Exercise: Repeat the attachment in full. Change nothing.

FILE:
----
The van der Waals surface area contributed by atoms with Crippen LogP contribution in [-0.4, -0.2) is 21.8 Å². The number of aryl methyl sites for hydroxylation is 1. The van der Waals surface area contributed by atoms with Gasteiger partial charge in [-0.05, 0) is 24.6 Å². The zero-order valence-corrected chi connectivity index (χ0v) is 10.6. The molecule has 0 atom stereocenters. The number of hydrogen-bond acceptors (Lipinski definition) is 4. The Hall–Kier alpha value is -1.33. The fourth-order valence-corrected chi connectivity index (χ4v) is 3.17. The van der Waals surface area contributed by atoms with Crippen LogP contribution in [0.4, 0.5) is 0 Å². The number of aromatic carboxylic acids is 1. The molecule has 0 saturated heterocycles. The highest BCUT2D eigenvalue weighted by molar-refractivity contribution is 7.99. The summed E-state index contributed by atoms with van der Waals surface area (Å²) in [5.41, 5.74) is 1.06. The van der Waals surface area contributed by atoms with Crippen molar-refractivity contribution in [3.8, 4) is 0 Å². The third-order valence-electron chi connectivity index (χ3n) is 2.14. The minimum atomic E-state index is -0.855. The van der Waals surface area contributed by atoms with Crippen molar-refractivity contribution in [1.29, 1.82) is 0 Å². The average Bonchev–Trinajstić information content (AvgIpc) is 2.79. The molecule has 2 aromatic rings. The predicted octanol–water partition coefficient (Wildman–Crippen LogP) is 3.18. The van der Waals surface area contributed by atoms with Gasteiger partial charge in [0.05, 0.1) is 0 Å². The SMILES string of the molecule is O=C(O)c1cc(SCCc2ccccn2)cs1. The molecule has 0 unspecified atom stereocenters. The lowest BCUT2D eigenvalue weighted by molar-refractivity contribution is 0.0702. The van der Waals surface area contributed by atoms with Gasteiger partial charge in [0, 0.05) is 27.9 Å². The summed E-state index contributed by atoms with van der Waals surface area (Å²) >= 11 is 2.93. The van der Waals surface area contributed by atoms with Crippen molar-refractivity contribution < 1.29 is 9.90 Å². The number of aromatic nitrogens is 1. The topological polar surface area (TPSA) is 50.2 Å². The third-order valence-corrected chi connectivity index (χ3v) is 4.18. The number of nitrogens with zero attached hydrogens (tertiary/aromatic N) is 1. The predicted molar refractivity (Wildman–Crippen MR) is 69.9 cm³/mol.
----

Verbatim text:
The van der Waals surface area contributed by atoms with Crippen LogP contribution in [-0.4, -0.2) is 21.8 Å². The number of aryl methyl sites for hydroxylation is 1. The van der Waals surface area contributed by atoms with Gasteiger partial charge in [-0.05, 0) is 24.6 Å². The zero-order valence-corrected chi connectivity index (χ0v) is 10.6. The molecule has 0 atom stereocenters. The number of hydrogen-bond acceptors (Lipinski definition) is 4. The Hall–Kier alpha value is -1.33. The fourth-order valence-corrected chi connectivity index (χ4v) is 3.17. The van der Waals surface area contributed by atoms with Crippen LogP contribution in [0.4, 0.5) is 0 Å². The number of aromatic carboxylic acids is 1. The molecule has 0 saturated heterocycles. The highest BCUT2D eigenvalue weighted by molar-refractivity contribution is 7.99. The summed E-state index contributed by atoms with van der Waals surface area (Å²) in [5.41, 5.74) is 1.06. The van der Waals surface area contributed by atoms with Crippen molar-refractivity contribution in [3.8, 4) is 0 Å². The third-order valence-electron chi connectivity index (χ3n) is 2.14. The minimum atomic E-state index is -0.855. The van der Waals surface area contributed by atoms with Crippen molar-refractivity contribution in [1.29, 1.82) is 0 Å². The average Bonchev–Trinajstić information content (AvgIpc) is 2.79. The molecule has 2 aromatic rings. The predicted octanol–water partition coefficient (Wildman–Crippen LogP) is 3.18. The van der Waals surface area contributed by atoms with Gasteiger partial charge in [0.05, 0.1) is 0 Å². The SMILES string of the molecule is O=C(O)c1cc(SCCc2ccccn2)cs1. The molecule has 0 unspecified atom stereocenters. The lowest BCUT2D eigenvalue weighted by molar-refractivity contribution is 0.0702. The van der Waals surface area contributed by atoms with Gasteiger partial charge in [0, 0.05) is 27.9 Å². The summed E-state index contributed by atoms with van der Waals surface area (Å²) >= 11 is 2.93. The van der Waals surface area contributed by atoms with Crippen molar-refractivity contribution < 1.29 is 9.90 Å². The number of aromatic nitrogens is 1. The topological polar surface area (TPSA) is 50.2 Å². The third-order valence-corrected chi connectivity index (χ3v) is 4.18. The number of nitrogens with zero attached hydrogens (tertiary/aromatic N) is 1. The predicted molar refractivity (Wildman–Crippen MR) is 69.9 cm³/mol.